Dave sat down from his fiancee, and folded his hands dejectedly on the tabletop. "Yeah, well, I just wish I could do more for her, Sara, I mean. This stuff has got to bother her, and then Chloe, on top of it all."
Marcy leaned across the table and wrapped her hands around his. "You can't protect her from this kind of stuff, Dave. She was out there, in the public eye, a TV and movie star for many years. I don't think you're giving Sara enough credit. This won't bother her ... much. But Chloe ... well, that's another story, isn't it?" She watched as both D'Amicos nodded a grim agreement. "And this headline ... about Sara returning to Hollywood? Is it true? Has she said anything like that?" She eyed them both, watching for any sign of collusion, and when they both said 'no', she wrinkled her brow. "You know what they say, don't you?" She didn't wait for either of them to answer her. "They say there's always a small grain of truth in these articles."
Both elder and younger D'Amico shook their heads, and mouthed many negatives at her. But in the back of their minds, they were not all that sure.
Chloe and Sara were settled into a booth at the diner. Neither had felt like cooking after the long, stressful afternoon, and wanted to relax together over a warm meal and hopefully, a large piece of pie afterwards. The waitress had just taken their order, topped off their coffee cups, and had breezed away from the table.
"Chicken again?" teased a grinning Chloe.
Sara gave her a mock frown. "Hey, their chicken is great. It's fried. We D'Amicos haven't perfected our cooking repertoire to the extent of frying a decent chicken dinner."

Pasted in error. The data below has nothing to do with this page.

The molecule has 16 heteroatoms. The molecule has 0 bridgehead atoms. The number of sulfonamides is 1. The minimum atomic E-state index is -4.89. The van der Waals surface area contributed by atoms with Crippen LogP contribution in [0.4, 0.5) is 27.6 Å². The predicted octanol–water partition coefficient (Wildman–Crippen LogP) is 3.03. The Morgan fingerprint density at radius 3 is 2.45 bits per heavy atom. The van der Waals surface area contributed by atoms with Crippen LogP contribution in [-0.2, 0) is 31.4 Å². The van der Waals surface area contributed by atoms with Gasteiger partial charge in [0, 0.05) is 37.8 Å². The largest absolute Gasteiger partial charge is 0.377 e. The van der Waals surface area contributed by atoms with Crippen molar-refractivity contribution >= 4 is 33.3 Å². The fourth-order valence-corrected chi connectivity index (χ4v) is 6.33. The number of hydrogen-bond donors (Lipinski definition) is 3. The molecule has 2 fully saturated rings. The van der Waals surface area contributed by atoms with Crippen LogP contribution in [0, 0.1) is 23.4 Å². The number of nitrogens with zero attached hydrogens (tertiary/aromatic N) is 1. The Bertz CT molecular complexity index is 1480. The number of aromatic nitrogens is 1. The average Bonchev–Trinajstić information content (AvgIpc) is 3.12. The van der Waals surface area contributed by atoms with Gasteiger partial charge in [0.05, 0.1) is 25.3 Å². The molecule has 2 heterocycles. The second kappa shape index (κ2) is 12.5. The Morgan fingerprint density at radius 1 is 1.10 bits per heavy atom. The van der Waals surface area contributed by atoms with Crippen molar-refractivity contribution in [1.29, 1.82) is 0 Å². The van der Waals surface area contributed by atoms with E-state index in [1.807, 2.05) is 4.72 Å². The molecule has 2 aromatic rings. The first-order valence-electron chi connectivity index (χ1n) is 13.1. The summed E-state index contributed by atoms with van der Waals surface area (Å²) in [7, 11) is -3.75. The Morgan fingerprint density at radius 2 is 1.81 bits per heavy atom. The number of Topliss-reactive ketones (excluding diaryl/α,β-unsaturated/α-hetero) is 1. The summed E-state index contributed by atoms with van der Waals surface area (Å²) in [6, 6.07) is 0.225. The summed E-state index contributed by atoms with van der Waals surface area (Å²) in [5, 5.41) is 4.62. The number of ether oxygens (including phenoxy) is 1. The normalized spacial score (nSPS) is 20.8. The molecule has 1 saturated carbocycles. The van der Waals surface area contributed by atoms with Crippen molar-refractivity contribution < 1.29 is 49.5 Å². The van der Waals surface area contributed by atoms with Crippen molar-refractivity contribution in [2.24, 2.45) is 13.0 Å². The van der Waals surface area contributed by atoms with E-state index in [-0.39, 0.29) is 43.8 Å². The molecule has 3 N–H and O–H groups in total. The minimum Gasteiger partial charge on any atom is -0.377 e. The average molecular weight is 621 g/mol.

"I can fry chicken, not bad, either."
"Oh, there's just another reason to keep you, I guess." Sara smiled at her, at first jokingly, and then it changed into a sincere one. She leaned forward across the table, wrapping her hands around Chloe's coffee cup. "Seriously, though, Chloe, I would keep you even IF you admitted to a lousy fried chicken." Her smile turned mischievous again.
Chloe reached out, and momentarily let her hands touch with Sara's on the cup, before Sara regretfully withdrew them. "Keep me in Little Debbie's, Sara, and you'll never be able to get rid of me."
Chloe didn't answer, she motioned an emphatic 'cross my heart' instead.
Sara understood that kind of sign language. She settled back into her seat, and held onto her own cup of coffee. "If I could, I'd get that in writing." she said cryptically.
Chloe tilted her still hat flattened head of hair to one side. "You would, huh?"
"Well, yeah, if this great nation of ours would wake up and let us make it ... legal ..." Sara was verging on the romantic, and it made her stomach clench, but only for a moment, especially when she saw the flash of recognition in Chloe's eyes, and the adorable grin that lit up her face. Sara blushed, embarrassed at her own admission, and glanced out the window. "Quit looking at me like that."
Chloe mightily tried to get a more controlled expression on her face, but it only lasted a millisecond before her face erupted into a wide grin again. She gently kicked Sara's leg under the table. "Like what? Like this?" Chloe puffed out her cheeks, and crossed her eyes. Sara looked at her, and then let out a laugh, and kicked her in return.